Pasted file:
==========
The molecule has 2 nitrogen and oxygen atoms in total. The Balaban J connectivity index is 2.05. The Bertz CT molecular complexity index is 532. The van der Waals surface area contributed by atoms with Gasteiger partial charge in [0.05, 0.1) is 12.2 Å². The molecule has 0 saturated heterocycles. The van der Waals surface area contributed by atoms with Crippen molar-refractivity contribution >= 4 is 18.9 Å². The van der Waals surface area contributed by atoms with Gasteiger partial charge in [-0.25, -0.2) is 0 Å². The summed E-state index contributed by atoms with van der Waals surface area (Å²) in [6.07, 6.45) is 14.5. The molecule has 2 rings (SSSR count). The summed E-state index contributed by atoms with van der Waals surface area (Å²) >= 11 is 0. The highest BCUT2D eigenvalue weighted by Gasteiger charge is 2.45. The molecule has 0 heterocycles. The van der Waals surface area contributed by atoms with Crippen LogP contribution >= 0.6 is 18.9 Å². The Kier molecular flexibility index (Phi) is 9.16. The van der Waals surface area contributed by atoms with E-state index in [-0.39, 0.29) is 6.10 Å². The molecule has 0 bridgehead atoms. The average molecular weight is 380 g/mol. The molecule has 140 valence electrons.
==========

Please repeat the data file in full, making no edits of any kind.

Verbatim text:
The molecule has 2 nitrogen and oxygen atoms in total. The Balaban J connectivity index is 2.05. The Bertz CT molecular complexity index is 532. The van der Waals surface area contributed by atoms with Gasteiger partial charge in [0.05, 0.1) is 12.2 Å². The molecule has 0 saturated heterocycles. The van der Waals surface area contributed by atoms with Crippen molar-refractivity contribution >= 4 is 18.9 Å². The van der Waals surface area contributed by atoms with Gasteiger partial charge in [-0.25, -0.2) is 0 Å². The summed E-state index contributed by atoms with van der Waals surface area (Å²) in [6.07, 6.45) is 14.5. The molecule has 2 rings (SSSR count). The summed E-state index contributed by atoms with van der Waals surface area (Å²) >= 11 is 0. The highest BCUT2D eigenvalue weighted by Gasteiger charge is 2.45. The molecule has 0 heterocycles. The van der Waals surface area contributed by atoms with Crippen LogP contribution >= 0.6 is 18.9 Å². The Kier molecular flexibility index (Phi) is 9.16. The van der Waals surface area contributed by atoms with E-state index in [-0.39, 0.29) is 6.10 Å². The molecule has 0 bridgehead atoms. The average molecular weight is 380 g/mol. The molecule has 140 valence electrons.